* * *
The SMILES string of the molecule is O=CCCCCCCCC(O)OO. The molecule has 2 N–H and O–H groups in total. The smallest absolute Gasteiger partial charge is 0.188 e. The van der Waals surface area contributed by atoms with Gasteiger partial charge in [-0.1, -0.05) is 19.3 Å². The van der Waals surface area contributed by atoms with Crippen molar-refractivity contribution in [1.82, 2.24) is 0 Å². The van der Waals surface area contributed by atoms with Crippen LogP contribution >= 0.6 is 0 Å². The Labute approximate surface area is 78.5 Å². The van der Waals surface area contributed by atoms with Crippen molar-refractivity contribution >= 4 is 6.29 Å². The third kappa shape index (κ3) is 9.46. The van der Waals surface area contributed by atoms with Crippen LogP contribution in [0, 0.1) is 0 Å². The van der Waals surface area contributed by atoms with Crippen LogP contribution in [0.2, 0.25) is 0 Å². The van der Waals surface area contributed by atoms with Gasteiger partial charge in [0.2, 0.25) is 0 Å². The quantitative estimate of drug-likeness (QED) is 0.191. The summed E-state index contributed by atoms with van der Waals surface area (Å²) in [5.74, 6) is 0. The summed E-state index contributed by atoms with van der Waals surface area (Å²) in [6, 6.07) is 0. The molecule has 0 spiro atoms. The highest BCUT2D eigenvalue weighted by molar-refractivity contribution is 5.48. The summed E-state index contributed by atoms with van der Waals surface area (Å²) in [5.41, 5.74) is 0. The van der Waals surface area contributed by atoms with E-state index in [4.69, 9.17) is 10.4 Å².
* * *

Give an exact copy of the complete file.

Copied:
The SMILES string of the molecule is O=CCCCCCCCC(O)OO. The molecule has 2 N–H and O–H groups in total. The smallest absolute Gasteiger partial charge is 0.188 e. The van der Waals surface area contributed by atoms with Gasteiger partial charge in [-0.1, -0.05) is 19.3 Å². The van der Waals surface area contributed by atoms with Crippen molar-refractivity contribution in [1.82, 2.24) is 0 Å². The van der Waals surface area contributed by atoms with Crippen LogP contribution >= 0.6 is 0 Å². The Labute approximate surface area is 78.5 Å². The van der Waals surface area contributed by atoms with Crippen molar-refractivity contribution >= 4 is 6.29 Å². The third kappa shape index (κ3) is 9.46. The van der Waals surface area contributed by atoms with Crippen LogP contribution in [0, 0.1) is 0 Å². The van der Waals surface area contributed by atoms with Crippen LogP contribution in [0.2, 0.25) is 0 Å². The van der Waals surface area contributed by atoms with Gasteiger partial charge in [0.2, 0.25) is 0 Å². The quantitative estimate of drug-likeness (QED) is 0.191. The summed E-state index contributed by atoms with van der Waals surface area (Å²) in [5.74, 6) is 0. The summed E-state index contributed by atoms with van der Waals surface area (Å²) in [6, 6.07) is 0. The molecule has 0 spiro atoms. The highest BCUT2D eigenvalue weighted by molar-refractivity contribution is 5.48. The summed E-state index contributed by atoms with van der Waals surface area (Å²) in [5.41, 5.74) is 0. The van der Waals surface area contributed by atoms with E-state index in [4.69, 9.17) is 10.4 Å².